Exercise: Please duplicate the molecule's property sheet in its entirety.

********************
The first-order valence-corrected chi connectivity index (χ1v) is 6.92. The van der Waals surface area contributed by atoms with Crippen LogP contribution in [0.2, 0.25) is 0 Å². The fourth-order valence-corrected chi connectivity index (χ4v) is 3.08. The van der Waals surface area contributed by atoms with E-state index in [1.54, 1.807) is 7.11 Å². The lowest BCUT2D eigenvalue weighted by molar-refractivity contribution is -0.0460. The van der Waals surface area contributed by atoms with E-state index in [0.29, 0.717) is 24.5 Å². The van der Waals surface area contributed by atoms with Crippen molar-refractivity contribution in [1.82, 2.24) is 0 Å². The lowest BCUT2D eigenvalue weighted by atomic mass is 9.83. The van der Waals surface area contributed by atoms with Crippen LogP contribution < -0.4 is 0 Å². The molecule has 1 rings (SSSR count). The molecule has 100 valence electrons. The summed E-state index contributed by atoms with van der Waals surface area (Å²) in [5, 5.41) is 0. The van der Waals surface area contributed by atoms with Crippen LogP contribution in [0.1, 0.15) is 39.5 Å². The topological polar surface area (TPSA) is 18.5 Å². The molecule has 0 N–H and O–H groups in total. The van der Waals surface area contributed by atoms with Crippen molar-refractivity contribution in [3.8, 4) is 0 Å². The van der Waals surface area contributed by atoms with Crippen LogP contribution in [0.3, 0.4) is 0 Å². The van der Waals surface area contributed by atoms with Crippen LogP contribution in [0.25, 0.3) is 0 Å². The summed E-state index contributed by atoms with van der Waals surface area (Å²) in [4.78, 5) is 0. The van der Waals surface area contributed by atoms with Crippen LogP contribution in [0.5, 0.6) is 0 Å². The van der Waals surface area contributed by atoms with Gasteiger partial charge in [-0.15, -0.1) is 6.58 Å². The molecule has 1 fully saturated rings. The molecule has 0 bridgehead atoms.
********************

The first-order valence-corrected chi connectivity index (χ1v) is 6.92. The van der Waals surface area contributed by atoms with Crippen LogP contribution in [0.2, 0.25) is 0 Å². The fourth-order valence-corrected chi connectivity index (χ4v) is 3.08. The van der Waals surface area contributed by atoms with E-state index in [1.54, 1.807) is 7.11 Å². The lowest BCUT2D eigenvalue weighted by molar-refractivity contribution is -0.0460. The van der Waals surface area contributed by atoms with E-state index in [0.29, 0.717) is 24.5 Å². The van der Waals surface area contributed by atoms with Crippen molar-refractivity contribution in [1.82, 2.24) is 0 Å². The lowest BCUT2D eigenvalue weighted by atomic mass is 9.83. The van der Waals surface area contributed by atoms with Crippen LogP contribution < -0.4 is 0 Å². The molecule has 1 rings (SSSR count). The molecule has 100 valence electrons. The summed E-state index contributed by atoms with van der Waals surface area (Å²) in [5, 5.41) is 0. The van der Waals surface area contributed by atoms with Crippen LogP contribution in [0.1, 0.15) is 39.5 Å². The topological polar surface area (TPSA) is 18.5 Å². The molecule has 0 N–H and O–H groups in total. The van der Waals surface area contributed by atoms with Crippen molar-refractivity contribution in [3.8, 4) is 0 Å². The van der Waals surface area contributed by atoms with Crippen LogP contribution in [0.3, 0.4) is 0 Å². The van der Waals surface area contributed by atoms with Crippen LogP contribution in [0.25, 0.3) is 0 Å². The summed E-state index contributed by atoms with van der Waals surface area (Å²) in [4.78, 5) is 0. The van der Waals surface area contributed by atoms with Crippen LogP contribution in [0.5, 0.6) is 0 Å². The van der Waals surface area contributed by atoms with Gasteiger partial charge in [-0.15, -0.1) is 6.58 Å². The molecule has 1 fully saturated rings. The molecule has 0 bridgehead atoms.